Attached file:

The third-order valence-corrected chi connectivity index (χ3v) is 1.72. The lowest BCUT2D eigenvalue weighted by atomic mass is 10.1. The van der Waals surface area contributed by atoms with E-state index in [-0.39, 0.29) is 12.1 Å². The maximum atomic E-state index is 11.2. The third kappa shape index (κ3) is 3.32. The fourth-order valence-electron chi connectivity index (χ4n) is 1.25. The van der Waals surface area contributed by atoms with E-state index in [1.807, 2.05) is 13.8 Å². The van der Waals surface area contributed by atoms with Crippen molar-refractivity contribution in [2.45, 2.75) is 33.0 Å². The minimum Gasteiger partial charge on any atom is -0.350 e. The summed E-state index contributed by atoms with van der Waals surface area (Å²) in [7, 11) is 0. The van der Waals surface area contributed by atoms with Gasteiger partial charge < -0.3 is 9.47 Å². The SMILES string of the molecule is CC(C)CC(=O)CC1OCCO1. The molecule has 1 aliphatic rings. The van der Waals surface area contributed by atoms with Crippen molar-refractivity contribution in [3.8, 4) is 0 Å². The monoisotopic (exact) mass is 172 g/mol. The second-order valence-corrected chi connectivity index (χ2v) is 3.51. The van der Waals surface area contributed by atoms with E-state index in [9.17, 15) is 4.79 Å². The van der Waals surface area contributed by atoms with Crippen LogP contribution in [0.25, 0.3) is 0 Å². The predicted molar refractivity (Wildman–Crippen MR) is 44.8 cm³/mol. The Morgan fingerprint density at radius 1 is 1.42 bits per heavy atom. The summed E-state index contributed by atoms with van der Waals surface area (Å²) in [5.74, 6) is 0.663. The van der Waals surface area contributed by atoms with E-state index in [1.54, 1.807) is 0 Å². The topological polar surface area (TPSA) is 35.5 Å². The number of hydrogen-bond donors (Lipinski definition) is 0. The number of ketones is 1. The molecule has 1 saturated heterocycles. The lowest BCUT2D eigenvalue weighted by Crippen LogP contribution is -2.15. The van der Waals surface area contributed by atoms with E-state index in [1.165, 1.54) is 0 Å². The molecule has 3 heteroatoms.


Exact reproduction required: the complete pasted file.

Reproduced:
The third-order valence-corrected chi connectivity index (χ3v) is 1.72. The lowest BCUT2D eigenvalue weighted by atomic mass is 10.1. The van der Waals surface area contributed by atoms with E-state index in [-0.39, 0.29) is 12.1 Å². The maximum atomic E-state index is 11.2. The third kappa shape index (κ3) is 3.32. The fourth-order valence-electron chi connectivity index (χ4n) is 1.25. The van der Waals surface area contributed by atoms with E-state index in [1.807, 2.05) is 13.8 Å². The van der Waals surface area contributed by atoms with Crippen molar-refractivity contribution in [2.45, 2.75) is 33.0 Å². The minimum Gasteiger partial charge on any atom is -0.350 e. The summed E-state index contributed by atoms with van der Waals surface area (Å²) in [7, 11) is 0. The van der Waals surface area contributed by atoms with Gasteiger partial charge < -0.3 is 9.47 Å². The SMILES string of the molecule is CC(C)CC(=O)CC1OCCO1. The molecule has 1 aliphatic rings. The van der Waals surface area contributed by atoms with Crippen molar-refractivity contribution in [3.8, 4) is 0 Å². The monoisotopic (exact) mass is 172 g/mol. The second-order valence-corrected chi connectivity index (χ2v) is 3.51. The van der Waals surface area contributed by atoms with E-state index in [9.17, 15) is 4.79 Å². The van der Waals surface area contributed by atoms with Crippen LogP contribution in [0.25, 0.3) is 0 Å². The predicted molar refractivity (Wildman–Crippen MR) is 44.8 cm³/mol. The Morgan fingerprint density at radius 1 is 1.42 bits per heavy atom. The summed E-state index contributed by atoms with van der Waals surface area (Å²) in [5.74, 6) is 0.663. The van der Waals surface area contributed by atoms with E-state index in [1.54, 1.807) is 0 Å². The topological polar surface area (TPSA) is 35.5 Å². The number of hydrogen-bond donors (Lipinski definition) is 0. The number of ketones is 1. The molecule has 1 saturated heterocycles. The lowest BCUT2D eigenvalue weighted by Crippen LogP contribution is -2.15. The van der Waals surface area contributed by atoms with E-state index in [1.165, 1.54) is 0 Å². The molecule has 3 heteroatoms.